Mission Veterinary Clinic and Animal Emergency Hospital

A simple blood test has been developed which allows us to test your pet for various substances causing
your pet’s allergic reactions. The blood sample will be tested for sensitivity to grasses, trees, molds, hair, feathers, fleas, and numerous other known causes of allergy.
If your pet is found to be allergic to any or all of these factors, a special “vaccine” can be prepared.
This vaccine is given by injections attempting to desensitize your pet to those things
known to be causing a problem. Three out of four pets are significantly helped by these injections.
This may either totally eliminate the allergic signs that are present, or at least decrease those signs to a
level more tolerable to your pet. This usually greatly REDUCES the need for steroidtype medications
used to control the signs. These drugs, when used at high levels for extended periods of time, can
certainly have detrimental longterm effects on your pet’s health and life span.
The basic principle of desensitization (hyposensitization) is to inject small amounts of the
substances known to cause the allergic signs in increasing concentrations and at regular intervals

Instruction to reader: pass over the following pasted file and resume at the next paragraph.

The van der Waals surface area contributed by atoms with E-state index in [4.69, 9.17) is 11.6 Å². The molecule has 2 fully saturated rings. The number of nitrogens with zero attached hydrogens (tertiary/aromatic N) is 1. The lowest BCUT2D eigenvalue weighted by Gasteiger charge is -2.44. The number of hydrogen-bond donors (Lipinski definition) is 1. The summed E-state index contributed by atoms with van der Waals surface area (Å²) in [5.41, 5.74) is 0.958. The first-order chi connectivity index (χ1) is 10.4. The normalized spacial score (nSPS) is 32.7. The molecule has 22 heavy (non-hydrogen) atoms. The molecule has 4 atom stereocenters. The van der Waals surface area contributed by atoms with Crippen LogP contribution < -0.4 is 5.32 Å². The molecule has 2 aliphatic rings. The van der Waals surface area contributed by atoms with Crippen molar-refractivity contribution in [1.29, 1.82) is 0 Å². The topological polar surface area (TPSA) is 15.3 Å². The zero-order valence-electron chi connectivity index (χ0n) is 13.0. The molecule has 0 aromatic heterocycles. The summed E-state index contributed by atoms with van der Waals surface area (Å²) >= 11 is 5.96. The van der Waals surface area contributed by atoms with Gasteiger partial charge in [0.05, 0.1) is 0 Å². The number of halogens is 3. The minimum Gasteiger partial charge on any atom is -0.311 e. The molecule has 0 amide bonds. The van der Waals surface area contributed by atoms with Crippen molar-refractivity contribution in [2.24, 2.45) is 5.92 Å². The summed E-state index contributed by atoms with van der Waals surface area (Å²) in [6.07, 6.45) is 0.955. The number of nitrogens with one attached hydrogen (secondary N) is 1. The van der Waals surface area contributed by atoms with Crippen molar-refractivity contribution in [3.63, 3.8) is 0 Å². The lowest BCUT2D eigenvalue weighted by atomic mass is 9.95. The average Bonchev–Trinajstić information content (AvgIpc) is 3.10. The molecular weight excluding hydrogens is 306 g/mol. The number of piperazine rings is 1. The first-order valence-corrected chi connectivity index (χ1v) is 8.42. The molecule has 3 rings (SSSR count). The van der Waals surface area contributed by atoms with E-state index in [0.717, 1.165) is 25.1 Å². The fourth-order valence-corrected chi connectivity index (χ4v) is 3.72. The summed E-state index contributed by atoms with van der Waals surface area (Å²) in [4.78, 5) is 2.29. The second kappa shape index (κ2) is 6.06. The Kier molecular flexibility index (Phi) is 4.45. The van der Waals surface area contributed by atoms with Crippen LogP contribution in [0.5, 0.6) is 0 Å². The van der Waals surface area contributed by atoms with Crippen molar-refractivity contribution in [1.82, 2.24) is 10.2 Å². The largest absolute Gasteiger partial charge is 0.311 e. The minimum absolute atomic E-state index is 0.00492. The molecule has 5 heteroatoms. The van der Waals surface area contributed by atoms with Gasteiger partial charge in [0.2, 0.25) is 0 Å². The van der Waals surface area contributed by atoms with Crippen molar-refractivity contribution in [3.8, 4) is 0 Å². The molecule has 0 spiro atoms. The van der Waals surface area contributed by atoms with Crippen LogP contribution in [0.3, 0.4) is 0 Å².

in an effort to induce a tolerance of these substances by the pet’s body.
Avoidance of offending allergens is often impractical, if not impossible. Prolonged medication with
steroids and/or antihistamines may become either ineffective or detrimental to the pet. Therefore
hyposensitization represents a treatment option that should be explored, especially for a young pet or one
that has a prolonged seasonal involvement.
Although hyposensitization does NOT provide a cure for allergy, it does produce improvement in
75% of the pets treated.
Over a period of weeks the dosage is gradually increased, but the frequency of injection is decreased.
The initial treatment program for those pets whose test shows a good possibility of successful therapy an
initial treatment consists of a 3 vial set which is sufficient for about nine months. If t
he pet has shown improvement during the first three month series, it is imperative that the maintenance program be continued faithfully. We do not recommend continuing therapy if the initial nine month treatment does not yield significant results.
REMEMBERthe hyposensitization procedure will NOT cure your pet.
Occasional allergy treatment may be required when acute flareups occur. The goal of hyposensitization
is to decrease this number of acute attacks to the minimum possible.
Hyposensitization for food allergy is not highly successful and therefore not recommended.
You will be given special instructions and taught to properly give the injections. It is very simpleverysimilar to the procedure followed by humans with diabetes. The needle used for injection is very small and usually not even felt by the pet.

For more information call Mission Veterinary Clinic and Animal Emergency Hospital in Granada Hills at 818-363-8143

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